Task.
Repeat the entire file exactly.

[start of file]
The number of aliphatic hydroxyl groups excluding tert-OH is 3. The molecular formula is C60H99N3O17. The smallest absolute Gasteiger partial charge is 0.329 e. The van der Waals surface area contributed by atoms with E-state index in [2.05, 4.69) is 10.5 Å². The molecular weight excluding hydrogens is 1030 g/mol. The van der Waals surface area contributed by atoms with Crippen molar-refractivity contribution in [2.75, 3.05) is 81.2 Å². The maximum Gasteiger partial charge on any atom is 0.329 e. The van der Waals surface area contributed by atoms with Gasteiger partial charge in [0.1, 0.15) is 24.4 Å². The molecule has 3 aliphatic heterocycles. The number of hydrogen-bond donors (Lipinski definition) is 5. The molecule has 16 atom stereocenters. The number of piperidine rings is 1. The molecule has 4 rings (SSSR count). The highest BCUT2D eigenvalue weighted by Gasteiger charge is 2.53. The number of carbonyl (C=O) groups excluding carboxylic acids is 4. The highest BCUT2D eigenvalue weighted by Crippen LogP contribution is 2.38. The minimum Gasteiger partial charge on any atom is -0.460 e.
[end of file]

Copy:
The number of aliphatic hydroxyl groups excluding tert-OH is 3. The molecular formula is C60H99N3O17. The smallest absolute Gasteiger partial charge is 0.329 e. The van der Waals surface area contributed by atoms with E-state index in [2.05, 4.69) is 10.5 Å². The molecular weight excluding hydrogens is 1030 g/mol. The van der Waals surface area contributed by atoms with Crippen molar-refractivity contribution in [2.75, 3.05) is 81.2 Å². The maximum Gasteiger partial charge on any atom is 0.329 e. The van der Waals surface area contributed by atoms with Gasteiger partial charge in [0.1, 0.15) is 24.4 Å². The molecule has 3 aliphatic heterocycles. The number of hydrogen-bond donors (Lipinski definition) is 5. The molecule has 16 atom stereocenters. The number of piperidine rings is 1. The molecule has 4 rings (SSSR count). The highest BCUT2D eigenvalue weighted by Gasteiger charge is 2.53. The number of carbonyl (C=O) groups excluding carboxylic acids is 4. The highest BCUT2D eigenvalue weighted by Crippen LogP contribution is 2.38. The minimum Gasteiger partial charge on any atom is -0.460 e.